Travis shifted. “What do you want?”

“How does one get invited to those embassy dinners you hear so much about?”

“You want to go to an embassy dinner? Nothing happens and they’re all diplomats, the most boring people on the planet. You really want to go to an embassy dinner?” said Travis incredulously. 

“Yes. Is that a problem?”

It was Travis’s turn to laugh. “No one wants to go to those. Yeah, sure you can go.”

Jack tilted his head. “That was easier than I expected.”

Travis leaned across the table. “Why do you want to go to an embassy dinner?”

“I just want to talk to them.”

“Diplomats? Again, why?”

Jack gave a wolfish grin. “To stir the pot a bit. Maybe start an argument or two.”

“I don’t like the sound of that.”

“Travis, everything is so boring and predictable.”

“People like boring and predictable.”

Jack sat up, suddenly intense. “No they don’t.” He prodded the table with a long finger for emphasis. “They don’t know what they want. People want excitement and conflict and stories with good guys and bad guys. They want to get off their cozy farms and see something and do something. And I’m going to deliver it to them on a TV screen and they’ll lap it up like they used to. Haven’t you ever read a history book? Things were great a hundred, two hundred years ago. War, famine, global pandemics, people at each other’s throats all the time. What a time to be a newsman, to craft stories, to feed the people’s hatred back to them magnified a thousand times.”

“That’s sick, even for you. I don’t think you should come.”

Jack’s eyes narrowed. “You owe me.” He spoke in a low growl.

Travis stiffened, but not like that. “You’re still going to hold that over my head? Dammit. Fine, but you better not cause a scene.”

Jack brightened. “Of course not. I’m not a savage. What’s the dress code?”

Travis glowered. “Formal.” 


The embassy ballroom glittered, informal and expensive. Chandeliers covered the ceiling, the walls were a pale gold, the floor, a deep blue carpet, was largely obscured by round tables with expensive-looking place settings and centerpieces. Glitz and glamor for the most useless group of people on Earth. Or the most useful. Time would tell.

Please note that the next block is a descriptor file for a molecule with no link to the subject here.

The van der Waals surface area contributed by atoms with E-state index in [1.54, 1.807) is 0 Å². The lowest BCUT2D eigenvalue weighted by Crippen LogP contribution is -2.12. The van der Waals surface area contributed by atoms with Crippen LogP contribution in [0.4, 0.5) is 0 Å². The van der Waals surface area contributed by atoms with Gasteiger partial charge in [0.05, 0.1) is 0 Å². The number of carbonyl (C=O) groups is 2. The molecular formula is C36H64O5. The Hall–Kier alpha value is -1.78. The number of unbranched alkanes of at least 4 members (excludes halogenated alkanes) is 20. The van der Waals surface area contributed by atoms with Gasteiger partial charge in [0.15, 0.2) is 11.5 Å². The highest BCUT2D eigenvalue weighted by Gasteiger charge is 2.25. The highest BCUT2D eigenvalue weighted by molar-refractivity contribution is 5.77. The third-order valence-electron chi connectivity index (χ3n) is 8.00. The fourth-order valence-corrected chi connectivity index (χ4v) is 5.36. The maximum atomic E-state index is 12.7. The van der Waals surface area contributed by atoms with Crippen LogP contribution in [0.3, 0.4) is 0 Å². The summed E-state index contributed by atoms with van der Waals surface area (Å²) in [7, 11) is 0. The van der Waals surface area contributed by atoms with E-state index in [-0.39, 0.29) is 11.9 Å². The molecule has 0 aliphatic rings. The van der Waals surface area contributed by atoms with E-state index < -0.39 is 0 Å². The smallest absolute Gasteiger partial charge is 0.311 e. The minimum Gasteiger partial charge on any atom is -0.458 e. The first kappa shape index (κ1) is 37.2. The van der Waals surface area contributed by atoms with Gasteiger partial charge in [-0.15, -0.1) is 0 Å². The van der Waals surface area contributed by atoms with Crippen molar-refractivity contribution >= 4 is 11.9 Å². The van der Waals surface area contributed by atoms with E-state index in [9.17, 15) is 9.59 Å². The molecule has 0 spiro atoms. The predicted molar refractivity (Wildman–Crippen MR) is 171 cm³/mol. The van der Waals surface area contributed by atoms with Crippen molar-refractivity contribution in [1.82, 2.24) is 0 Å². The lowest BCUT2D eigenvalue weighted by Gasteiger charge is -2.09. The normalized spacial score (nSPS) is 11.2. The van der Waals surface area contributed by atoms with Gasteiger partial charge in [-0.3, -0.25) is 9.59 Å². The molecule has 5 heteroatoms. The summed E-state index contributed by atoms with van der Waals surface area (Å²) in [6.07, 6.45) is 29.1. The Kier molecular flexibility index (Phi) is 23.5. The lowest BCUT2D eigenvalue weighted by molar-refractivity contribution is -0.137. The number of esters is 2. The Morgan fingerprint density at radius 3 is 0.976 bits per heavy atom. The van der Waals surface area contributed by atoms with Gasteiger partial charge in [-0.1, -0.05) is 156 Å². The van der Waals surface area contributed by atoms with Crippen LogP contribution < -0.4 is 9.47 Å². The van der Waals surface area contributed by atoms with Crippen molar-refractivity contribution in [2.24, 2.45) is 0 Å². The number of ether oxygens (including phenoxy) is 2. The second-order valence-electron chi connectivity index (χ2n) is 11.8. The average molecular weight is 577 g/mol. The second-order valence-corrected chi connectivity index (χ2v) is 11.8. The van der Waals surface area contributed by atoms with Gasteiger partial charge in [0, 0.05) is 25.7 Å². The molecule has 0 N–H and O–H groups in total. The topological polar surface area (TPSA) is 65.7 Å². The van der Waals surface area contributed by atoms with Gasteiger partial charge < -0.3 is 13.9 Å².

Jack surveyed the room sipping a whisky sour. Black suits and glittery dresses mingled in groups. Conversation was polite, hushed. The alcohol had yet to kick in. He wondered if these things ever got a little raucous. Probably. These people had to be bored to tears.

An older man with white hair, large ears, and a regal face punctuated by two bright, intelligent blue eyes floated up to the bar next to Jack. He stood ramrod straight and gave his order like the bartender didn’t exist. He was an anachronism. So was his order: a whisky and soda.

“What part of England are you from?” said Jack.

He sniffed. “One usually introduces oneself first to people one doesn’t know.”

“Does one? My mistake. Must be my bad American manners.” Jack smirked. “We Americans declared independence and never looked back. Jack Stern, Globe Media.” 

He held out his hand. The man didn’t take it.

“Are you trying to make me dislike you, Mr. Stern?”

“No, sir. Just a little self-deprecating humor.”

“Globe Media. What are you doing in our little corner of the world?”

“I’ve always been fascinated with diplomacy and wanted to see what it was all about. There are fewer dark, smoke-filled rooms than I imagined.”